Correlation analysis between overall MARS scores of the apps and their respective store ratings was limited by the availability of store ratings. We did not find a significant correlation between MARS scores and store ratings, whether overall or grouped by operating system.


    Discussion

    Principal Findings

    This analysis of German rheumatology-specific apps showed that most apps were patient focused (9 out of 16), and only a minority of rheumatic diseases were specifically targeted. For several rheumatic diseases, such as systemic sclerosis, Sjogren syndrome, Behcet disease, and familial Mediterranean fever, there were no apps available. The three apps with the highest overall MARS score included videos, audio files, and images. The inclusion of multimedia content therefore seems to be advisable.

    The MARS rating itself is quite subjective, shown by the great interrater differences despite the tutorial video and test phase with discussion of the results. The poor rater agreement is likely also due to a low number of apps and a high number of raters. This result is in line with other app rating studies including more than two raters [13]. We chose not to discuss and adapt conflicting results like others [11,14] because we believe this results in a falsification of data. Studies using MARS and including only two raters often showed good interrater reliability [10]. We used MARS because it is one of the most established app rating tools; however, several tools with different weaknesses and strengths exist [7]. Interestingly, one developer created patient apps that were all certified as CE-labeled medical products for three common rheumatic diseases (RA, PsA, SpA). No other apps were found to be CE certified. However, being CE certified did not guarantee a top ranking. In order to harmonize research and increase trust and transparency, an international task force is needed to create guidelines and accepted quality criteria. These guidelines are desperately needed, as easily available quality indicators such as app store ratings only poorly reflect their true quality.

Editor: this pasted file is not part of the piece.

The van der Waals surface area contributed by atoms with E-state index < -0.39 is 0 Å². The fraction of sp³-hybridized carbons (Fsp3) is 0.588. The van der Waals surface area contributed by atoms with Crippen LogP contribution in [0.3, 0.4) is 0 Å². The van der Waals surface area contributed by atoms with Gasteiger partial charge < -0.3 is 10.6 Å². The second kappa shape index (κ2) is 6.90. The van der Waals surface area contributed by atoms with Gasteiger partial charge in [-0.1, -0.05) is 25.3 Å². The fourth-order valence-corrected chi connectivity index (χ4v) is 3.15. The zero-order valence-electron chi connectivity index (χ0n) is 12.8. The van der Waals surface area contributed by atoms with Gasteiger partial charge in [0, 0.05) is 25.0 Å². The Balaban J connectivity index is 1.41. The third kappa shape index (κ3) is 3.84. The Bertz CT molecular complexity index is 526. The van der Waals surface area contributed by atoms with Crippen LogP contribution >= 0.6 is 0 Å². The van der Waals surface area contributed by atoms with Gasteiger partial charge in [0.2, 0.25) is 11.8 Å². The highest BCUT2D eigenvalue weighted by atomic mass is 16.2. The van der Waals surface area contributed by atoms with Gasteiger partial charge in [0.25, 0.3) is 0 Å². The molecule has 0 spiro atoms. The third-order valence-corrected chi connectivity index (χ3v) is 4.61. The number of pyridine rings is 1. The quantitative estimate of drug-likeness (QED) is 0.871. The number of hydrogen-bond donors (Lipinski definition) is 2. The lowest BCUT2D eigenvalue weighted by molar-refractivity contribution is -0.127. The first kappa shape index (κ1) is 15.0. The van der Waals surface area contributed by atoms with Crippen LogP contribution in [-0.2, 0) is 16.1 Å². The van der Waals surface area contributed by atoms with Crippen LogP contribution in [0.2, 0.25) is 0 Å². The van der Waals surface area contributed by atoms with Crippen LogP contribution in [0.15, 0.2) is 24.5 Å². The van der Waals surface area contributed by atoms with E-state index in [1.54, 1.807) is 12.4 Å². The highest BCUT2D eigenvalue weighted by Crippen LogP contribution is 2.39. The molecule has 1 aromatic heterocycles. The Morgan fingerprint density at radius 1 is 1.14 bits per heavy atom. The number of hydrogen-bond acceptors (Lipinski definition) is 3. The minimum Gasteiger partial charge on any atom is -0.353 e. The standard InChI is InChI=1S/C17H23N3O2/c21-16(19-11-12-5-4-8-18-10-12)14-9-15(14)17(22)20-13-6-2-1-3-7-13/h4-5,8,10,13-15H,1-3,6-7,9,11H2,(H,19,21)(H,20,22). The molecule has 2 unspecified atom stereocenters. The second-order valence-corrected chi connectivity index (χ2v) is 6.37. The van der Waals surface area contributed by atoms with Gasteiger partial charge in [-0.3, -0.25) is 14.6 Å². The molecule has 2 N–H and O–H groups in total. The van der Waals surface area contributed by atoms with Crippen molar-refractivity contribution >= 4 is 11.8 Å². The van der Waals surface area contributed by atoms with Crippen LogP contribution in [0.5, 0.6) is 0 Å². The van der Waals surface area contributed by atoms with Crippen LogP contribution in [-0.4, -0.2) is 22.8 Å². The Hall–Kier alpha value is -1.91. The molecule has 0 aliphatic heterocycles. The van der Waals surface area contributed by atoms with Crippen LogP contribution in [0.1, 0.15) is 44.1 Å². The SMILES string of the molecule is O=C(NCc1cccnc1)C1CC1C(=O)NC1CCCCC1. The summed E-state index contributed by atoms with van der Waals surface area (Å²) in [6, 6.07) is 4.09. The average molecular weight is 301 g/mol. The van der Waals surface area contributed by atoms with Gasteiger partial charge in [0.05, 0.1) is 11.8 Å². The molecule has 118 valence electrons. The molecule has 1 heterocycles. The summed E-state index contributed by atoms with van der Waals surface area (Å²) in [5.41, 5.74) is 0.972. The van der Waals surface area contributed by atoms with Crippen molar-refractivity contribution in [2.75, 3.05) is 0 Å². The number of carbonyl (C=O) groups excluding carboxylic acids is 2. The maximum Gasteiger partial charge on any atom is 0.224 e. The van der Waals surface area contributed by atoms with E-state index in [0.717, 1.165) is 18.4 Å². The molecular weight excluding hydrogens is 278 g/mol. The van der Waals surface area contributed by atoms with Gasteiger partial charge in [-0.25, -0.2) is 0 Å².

In order to increase acceptance and use among patients and health care professionals, clinical studies are also urgently needed. Only one app referred to a clinical study; however, these results could not be clearly identified using Google Scholar or PubMed. We believe that it is necessary to shift the current developer status from commercial developers toward universities and independent research institutions including patients as well as physicians. The importance of including patients is highlighted by the fact that the only app mainly developed by a patient organization had the highest MARS score (4.19/5). These findings illustrate current unmet needs hindering the use of eHealth tools despite their great potential.

    Patient self-assessments via smartphone strongly correlate with rheumatologist assessments [15] and could cost effectively enhance current tight control strategies. An official, highly customizable app developed by a trusted and independent organization based on a common minimal data set would allow the creation of a holistic repository. This app would ensure maximally efficient use of resources. Due to its large user base, it would provide a powerful passive dataset for research. A role model could be the Swiss Web app, mySCQM [16], developed by Swiss Clinical Quality Management in Rheumatic Diseases. This app allows patients to enter data in between visits and share these data with their doctor and the national Swiss registry. To increase acceptance of such an app among patients, it seems advisable to also allow safe communication and file exchange between patients and their physicians. Further research to identify key components [17,18] and stakeholder preferences [5,19-21] is needed.